A judge in Seattle has temporarily blocked a Justice Department decision that immigrant legal rights organizations around the country say would curtail much of the work they do.
U.S. District Judge Richard Jones issued his ruling Wednesday immediately following oral arguments in a lawsuit brought by the nonprofit Northwest Immigrant Rights Project.
The Justice Department last month told the group it cannot provide certain legal assistance to immigrants unless it undertakes formal representation of them in court. The nonprofit says it doesn't have the resources to do that, and the order would force it – and similar groups around the country – to give up preparing motions and other documents on behalf of immigrants who represent themselves.
Jones said the Northwest Immigrant Rights Project made a credible showing DOJ's action would violate its constitutional rights and limit its work - forcing many immigrants to go without legal help.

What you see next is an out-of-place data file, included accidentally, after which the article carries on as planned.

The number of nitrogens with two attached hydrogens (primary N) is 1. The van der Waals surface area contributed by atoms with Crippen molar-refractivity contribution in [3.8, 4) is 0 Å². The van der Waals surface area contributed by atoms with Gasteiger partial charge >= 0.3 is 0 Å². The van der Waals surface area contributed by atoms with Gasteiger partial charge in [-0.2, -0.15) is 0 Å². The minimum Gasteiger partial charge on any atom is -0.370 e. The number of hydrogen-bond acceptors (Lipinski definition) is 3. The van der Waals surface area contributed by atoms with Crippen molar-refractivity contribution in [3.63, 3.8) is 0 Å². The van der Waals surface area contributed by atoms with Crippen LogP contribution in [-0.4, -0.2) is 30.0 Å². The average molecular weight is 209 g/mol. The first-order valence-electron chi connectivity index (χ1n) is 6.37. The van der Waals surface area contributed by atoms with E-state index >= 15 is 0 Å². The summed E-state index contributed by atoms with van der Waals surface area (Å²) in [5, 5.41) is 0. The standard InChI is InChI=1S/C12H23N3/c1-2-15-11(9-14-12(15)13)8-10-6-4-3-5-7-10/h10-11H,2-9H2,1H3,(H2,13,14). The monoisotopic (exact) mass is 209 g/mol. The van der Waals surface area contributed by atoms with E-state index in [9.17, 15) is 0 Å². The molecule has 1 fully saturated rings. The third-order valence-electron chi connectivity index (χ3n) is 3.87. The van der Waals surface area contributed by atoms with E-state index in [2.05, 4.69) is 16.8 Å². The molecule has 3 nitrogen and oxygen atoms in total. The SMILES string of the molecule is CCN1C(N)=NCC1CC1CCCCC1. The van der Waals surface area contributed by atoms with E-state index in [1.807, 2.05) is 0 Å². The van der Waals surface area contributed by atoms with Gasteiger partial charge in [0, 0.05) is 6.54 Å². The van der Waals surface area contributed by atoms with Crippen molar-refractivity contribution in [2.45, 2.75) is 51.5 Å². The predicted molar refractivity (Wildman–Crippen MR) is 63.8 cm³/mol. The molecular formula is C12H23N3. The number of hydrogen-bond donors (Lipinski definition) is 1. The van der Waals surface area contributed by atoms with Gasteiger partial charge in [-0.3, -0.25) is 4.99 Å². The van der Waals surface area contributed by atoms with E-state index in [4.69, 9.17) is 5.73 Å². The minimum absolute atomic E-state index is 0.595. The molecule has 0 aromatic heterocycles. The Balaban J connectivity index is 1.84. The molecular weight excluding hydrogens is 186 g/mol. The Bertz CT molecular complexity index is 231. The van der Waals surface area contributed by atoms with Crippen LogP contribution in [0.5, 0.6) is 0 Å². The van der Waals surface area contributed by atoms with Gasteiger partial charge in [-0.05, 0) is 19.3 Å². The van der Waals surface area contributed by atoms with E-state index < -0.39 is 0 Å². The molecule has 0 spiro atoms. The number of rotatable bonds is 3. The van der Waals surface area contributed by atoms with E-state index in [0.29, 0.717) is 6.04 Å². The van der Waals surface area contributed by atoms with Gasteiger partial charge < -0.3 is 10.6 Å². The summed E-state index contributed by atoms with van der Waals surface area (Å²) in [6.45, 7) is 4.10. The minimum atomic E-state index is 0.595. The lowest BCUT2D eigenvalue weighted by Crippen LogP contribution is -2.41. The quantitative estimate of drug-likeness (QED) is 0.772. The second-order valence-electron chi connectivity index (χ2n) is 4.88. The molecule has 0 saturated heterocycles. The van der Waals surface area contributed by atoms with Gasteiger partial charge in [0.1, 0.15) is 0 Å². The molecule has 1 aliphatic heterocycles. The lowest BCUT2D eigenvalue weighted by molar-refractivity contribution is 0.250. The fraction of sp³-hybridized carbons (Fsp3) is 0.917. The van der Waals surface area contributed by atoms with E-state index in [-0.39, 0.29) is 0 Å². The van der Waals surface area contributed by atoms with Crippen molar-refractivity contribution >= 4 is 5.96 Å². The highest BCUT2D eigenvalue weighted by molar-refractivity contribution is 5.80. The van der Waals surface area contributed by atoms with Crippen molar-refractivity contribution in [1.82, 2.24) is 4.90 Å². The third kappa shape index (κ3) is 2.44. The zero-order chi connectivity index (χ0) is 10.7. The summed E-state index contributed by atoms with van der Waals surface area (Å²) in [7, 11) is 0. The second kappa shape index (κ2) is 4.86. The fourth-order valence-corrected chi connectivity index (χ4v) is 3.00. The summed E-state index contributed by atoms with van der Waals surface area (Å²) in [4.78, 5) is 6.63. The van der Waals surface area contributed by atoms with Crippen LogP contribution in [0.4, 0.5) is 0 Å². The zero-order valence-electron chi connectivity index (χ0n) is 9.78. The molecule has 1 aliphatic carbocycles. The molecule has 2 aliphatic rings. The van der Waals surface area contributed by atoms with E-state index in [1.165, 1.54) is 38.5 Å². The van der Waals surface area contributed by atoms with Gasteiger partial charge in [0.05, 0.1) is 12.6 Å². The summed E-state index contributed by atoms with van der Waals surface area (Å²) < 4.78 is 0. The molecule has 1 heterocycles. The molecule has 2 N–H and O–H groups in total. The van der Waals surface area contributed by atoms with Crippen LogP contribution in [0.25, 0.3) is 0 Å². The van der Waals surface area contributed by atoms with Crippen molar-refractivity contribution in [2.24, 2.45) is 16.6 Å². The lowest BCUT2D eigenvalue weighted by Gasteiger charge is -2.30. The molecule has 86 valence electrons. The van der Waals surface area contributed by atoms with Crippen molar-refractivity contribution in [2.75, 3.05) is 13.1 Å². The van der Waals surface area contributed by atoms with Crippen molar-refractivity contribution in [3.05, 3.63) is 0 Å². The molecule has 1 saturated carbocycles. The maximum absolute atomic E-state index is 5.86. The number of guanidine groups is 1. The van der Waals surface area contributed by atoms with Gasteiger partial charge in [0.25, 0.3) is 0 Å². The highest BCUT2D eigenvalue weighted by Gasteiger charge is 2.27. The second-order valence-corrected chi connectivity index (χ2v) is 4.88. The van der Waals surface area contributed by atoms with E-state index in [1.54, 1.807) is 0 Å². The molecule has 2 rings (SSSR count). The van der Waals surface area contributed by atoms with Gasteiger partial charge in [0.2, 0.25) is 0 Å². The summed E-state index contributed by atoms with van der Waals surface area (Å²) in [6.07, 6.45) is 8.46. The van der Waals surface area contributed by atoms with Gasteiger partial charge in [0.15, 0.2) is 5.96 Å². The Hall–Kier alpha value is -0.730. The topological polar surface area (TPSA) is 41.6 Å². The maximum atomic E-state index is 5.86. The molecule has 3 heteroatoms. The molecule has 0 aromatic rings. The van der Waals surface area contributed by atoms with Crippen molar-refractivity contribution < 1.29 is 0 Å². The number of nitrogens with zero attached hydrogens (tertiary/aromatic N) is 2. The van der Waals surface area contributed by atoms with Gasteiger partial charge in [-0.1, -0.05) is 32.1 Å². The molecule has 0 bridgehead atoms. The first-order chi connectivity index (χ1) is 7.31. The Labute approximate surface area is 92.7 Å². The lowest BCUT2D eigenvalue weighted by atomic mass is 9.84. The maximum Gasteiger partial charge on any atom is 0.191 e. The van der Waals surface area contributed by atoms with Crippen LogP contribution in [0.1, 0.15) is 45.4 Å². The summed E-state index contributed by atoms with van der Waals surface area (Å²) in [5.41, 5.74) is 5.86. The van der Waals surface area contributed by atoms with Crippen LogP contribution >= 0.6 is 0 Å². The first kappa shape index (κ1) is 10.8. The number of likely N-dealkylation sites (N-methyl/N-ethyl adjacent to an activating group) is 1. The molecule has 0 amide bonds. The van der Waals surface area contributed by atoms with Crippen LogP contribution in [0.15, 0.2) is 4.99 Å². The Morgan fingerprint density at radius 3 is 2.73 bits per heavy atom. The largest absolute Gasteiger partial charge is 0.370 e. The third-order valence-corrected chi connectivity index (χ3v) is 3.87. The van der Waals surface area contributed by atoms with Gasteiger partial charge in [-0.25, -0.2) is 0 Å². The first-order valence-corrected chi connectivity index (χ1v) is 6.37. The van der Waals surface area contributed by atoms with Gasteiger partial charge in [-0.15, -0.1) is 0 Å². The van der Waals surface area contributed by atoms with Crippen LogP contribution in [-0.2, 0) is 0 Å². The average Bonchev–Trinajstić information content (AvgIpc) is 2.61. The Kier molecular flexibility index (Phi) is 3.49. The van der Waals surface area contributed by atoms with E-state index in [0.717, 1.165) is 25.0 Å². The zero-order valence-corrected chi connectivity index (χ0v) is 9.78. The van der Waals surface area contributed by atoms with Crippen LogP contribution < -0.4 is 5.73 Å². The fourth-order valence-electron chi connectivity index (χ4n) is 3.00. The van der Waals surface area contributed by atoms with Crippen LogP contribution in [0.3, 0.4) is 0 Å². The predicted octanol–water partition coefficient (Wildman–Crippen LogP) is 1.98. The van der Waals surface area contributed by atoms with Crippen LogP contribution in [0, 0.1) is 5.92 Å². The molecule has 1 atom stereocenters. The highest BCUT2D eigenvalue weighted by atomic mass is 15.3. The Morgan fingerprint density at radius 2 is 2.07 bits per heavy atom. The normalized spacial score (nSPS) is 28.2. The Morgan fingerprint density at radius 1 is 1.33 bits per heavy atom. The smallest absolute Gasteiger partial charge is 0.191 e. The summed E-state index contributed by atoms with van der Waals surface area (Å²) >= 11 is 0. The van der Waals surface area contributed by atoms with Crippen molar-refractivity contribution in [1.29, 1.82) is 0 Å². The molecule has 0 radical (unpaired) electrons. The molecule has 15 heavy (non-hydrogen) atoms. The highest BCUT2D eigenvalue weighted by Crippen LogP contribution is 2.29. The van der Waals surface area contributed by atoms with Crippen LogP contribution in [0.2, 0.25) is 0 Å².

The DOJ declined to comment on the judge's ruling.
The director of a Seattle-based immigrant rights group says his organization is eager to get back to work.
Jorge Baron, executive director of the Northwest Immigrant Rights Project, says his attorneys have been turning away requests for legal assistance from three to four dozen people a week, many of them in detention, since the Justice Department sent a cease-and-desist letter last month.
The ruling drew positive reaction from Seattle-area leaders as well. King County Executive Dow Constantine said in a Facebook post he was grateful for the decision.
“Now more than ever, we need to provide legal services for immigrants and refugees,” Constantine wrote.
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